Postdoctoral fellow Surabhi Simha demonstrates how researchers tested whether robotic ankle exoskeleton boots can help people with their balance when its disrupted. Subjects wore sensors for motion capture, muscle activity, and ultrasound while they stood on a platform that shifts abruptly to disrupt their balance. Research engineer Rish Rastogi, right, monitors some of the data being collected.
Wearable robotics promise to help older people retain their mobility and paraplegic patients regain theirs. But, so far, they’re not great at keeping people from falling.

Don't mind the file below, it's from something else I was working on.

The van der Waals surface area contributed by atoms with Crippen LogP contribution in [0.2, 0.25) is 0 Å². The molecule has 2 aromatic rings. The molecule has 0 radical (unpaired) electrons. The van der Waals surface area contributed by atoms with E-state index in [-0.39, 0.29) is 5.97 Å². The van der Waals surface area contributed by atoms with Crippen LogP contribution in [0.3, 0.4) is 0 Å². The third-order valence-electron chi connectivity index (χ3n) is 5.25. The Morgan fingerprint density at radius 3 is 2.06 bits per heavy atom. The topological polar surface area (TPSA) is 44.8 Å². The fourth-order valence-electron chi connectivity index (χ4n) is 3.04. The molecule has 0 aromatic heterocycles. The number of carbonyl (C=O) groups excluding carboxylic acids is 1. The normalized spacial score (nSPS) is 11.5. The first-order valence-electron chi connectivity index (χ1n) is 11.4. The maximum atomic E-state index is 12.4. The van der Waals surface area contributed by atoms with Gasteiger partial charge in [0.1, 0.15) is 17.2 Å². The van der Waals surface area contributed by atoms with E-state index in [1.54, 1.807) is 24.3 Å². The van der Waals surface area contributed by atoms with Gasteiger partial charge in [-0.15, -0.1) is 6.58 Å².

Human balance is a complicated dance, and even the most advanced robots and wearables like robotic exoskeletons have trouble replicating how our brains and bodies work together to keep us upright.
In a paper published Feb. 15 in Science Robotics, the group, led by McCamish Distinguished Chair Lena H. Ting, showed an ankle exoskeleton must react faster than our bodies to improve balance. Participants didn’t recover any more quickly when the exoskeleton delayed applying power until the same time muscles in the leg and ankle activated to restore balance.